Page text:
SDEAS also takes part in the nurturance of a positive view of Deaf people in the mainstreamed environment. We actively take part in the education of hearing people through various involvements with the general CSB community, the employers and employees, people’s organizations, media, and at present with OTL department team and students. These are opportunities aimed to develop lasting partnerships that will have an impact on improving attitudes, awareness and on operation side, improve policies and procedures that will improve Deaf people’s access to education, employment and human services.

I used to handle SDEAS but I am now assigned to a newly created unit, the Center for Education Access and Development tasked to work in close collaboration with SDEAS and other CSB academic schools and external partners to prepare the way to increase the career options of Deaf people in DLS-CSB by providing access to other educational opportunities such as degree courses in design, culinary, management, and others either through a self-contained, mainstreamed or inclusive arrangement. We are also looking into getting involved through various initiatives that will help strengthen the secondary education programs for the Deaf in the Philippines.

In all these, we will make sure that the Deaf Identity is nurtured, Filipino Sign Language is used and cultivated, work on improvements and develop innovations with Deaf people. We hope to continue to trailblaze on new opportunities that will ensure Deaf people will have the necessary competence and confidence to face challenges of the mainstream without making themselves inferior or letting ignorance and rigidity of others to isolate them just because they are different.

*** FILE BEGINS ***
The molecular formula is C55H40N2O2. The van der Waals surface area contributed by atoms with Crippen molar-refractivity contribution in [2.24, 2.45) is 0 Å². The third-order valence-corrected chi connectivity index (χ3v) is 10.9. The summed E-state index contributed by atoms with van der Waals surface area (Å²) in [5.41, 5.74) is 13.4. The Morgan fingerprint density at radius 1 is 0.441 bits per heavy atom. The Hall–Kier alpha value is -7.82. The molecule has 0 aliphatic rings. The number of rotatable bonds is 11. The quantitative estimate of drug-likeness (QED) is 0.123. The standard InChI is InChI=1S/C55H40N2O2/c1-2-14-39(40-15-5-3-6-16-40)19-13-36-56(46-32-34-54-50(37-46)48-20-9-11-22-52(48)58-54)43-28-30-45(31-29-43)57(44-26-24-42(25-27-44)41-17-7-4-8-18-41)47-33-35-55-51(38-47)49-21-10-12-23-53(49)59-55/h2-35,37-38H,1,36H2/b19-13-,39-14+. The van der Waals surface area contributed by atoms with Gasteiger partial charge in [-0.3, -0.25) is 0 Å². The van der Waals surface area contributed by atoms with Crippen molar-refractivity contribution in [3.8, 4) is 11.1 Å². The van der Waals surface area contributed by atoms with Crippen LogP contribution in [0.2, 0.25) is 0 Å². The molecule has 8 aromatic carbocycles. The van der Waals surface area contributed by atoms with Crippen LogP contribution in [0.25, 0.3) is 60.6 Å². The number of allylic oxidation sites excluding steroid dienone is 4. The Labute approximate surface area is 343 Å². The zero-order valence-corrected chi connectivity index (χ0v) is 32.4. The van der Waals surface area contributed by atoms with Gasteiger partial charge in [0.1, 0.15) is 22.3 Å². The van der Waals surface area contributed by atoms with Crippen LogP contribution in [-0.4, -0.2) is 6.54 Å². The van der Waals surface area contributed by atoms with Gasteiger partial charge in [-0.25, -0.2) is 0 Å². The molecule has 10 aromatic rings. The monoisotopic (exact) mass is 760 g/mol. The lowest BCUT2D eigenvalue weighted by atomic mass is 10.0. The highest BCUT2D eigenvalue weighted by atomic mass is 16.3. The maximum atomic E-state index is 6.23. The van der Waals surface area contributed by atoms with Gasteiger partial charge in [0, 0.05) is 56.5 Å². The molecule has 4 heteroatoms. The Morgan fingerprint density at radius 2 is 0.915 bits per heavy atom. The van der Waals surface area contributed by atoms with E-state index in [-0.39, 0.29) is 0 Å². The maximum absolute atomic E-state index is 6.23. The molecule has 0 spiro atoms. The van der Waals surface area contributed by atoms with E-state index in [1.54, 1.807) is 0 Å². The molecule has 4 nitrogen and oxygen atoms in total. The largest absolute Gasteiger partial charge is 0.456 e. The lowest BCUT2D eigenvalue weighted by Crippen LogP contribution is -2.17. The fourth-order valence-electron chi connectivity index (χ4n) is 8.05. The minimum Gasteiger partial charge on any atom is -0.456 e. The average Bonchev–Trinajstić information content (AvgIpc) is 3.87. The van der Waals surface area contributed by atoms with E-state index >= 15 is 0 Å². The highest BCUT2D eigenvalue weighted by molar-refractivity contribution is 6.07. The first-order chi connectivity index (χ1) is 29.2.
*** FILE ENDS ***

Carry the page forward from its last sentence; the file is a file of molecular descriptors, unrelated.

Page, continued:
Given this context, allow me to answer then 4 key points that I am expected to help you learn:

Who should learn sign language?

Everything around us involves communication. And in each encounter, depending on the extent of listening and attention given, we learn from such interchanges. Beyond knowledge and information, we develop our values and passions as a result of our full involvement in the communication processes. Our interaction intensifies and topics become in-depth or extensive as communication goes on and on.

But a child born into an environment he cannot hear will have a different experience. The child grows up everyday learning speech and reading lip movements. What would be the content of the communication process that he will be part of? Will it be as exciting as it is between two hearing-speaking individuals? Would they be as involved in discussing in-depth and extensively the topics that they are passionate about? What happens when words cannot be expressed or understood, more so lip movements could not be read? The content of the conversations be about life, passions, and questions?